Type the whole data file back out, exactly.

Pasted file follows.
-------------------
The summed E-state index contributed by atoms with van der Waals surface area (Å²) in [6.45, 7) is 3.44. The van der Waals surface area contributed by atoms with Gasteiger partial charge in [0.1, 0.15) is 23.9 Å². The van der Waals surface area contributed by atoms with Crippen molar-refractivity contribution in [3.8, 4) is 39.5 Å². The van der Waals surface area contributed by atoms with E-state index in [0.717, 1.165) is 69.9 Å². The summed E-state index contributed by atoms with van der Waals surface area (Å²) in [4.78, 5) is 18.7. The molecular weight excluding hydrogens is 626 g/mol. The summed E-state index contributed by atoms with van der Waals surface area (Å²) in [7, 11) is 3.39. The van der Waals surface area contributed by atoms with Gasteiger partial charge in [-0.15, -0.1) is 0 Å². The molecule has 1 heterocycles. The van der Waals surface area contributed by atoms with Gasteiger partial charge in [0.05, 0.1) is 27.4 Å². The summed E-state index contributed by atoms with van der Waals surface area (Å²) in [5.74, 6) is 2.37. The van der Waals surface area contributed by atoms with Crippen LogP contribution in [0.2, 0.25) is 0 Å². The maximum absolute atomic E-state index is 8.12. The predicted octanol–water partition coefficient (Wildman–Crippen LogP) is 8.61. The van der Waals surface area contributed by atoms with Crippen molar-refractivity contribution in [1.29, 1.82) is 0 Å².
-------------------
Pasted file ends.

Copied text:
The summed E-state index contributed by atoms with van der Waals surface area (Å²) in [6.45, 7) is 3.44. The van der Waals surface area contributed by atoms with Gasteiger partial charge in [0.1, 0.15) is 23.9 Å². The van der Waals surface area contributed by atoms with Crippen molar-refractivity contribution in [3.8, 4) is 39.5 Å². The van der Waals surface area contributed by atoms with E-state index in [0.717, 1.165) is 69.9 Å². The summed E-state index contributed by atoms with van der Waals surface area (Å²) in [4.78, 5) is 18.7. The molecular weight excluding hydrogens is 626 g/mol. The summed E-state index contributed by atoms with van der Waals surface area (Å²) in [7, 11) is 3.39. The van der Waals surface area contributed by atoms with Gasteiger partial charge in [-0.15, -0.1) is 0 Å². The molecule has 1 heterocycles. The van der Waals surface area contributed by atoms with Gasteiger partial charge in [0.05, 0.1) is 27.4 Å². The summed E-state index contributed by atoms with van der Waals surface area (Å²) in [5.74, 6) is 2.37. The van der Waals surface area contributed by atoms with Crippen LogP contribution in [0.2, 0.25) is 0 Å². The maximum absolute atomic E-state index is 8.12. The predicted octanol–water partition coefficient (Wildman–Crippen LogP) is 8.61. The van der Waals surface area contributed by atoms with Crippen molar-refractivity contribution in [1.29, 1.82) is 0 Å².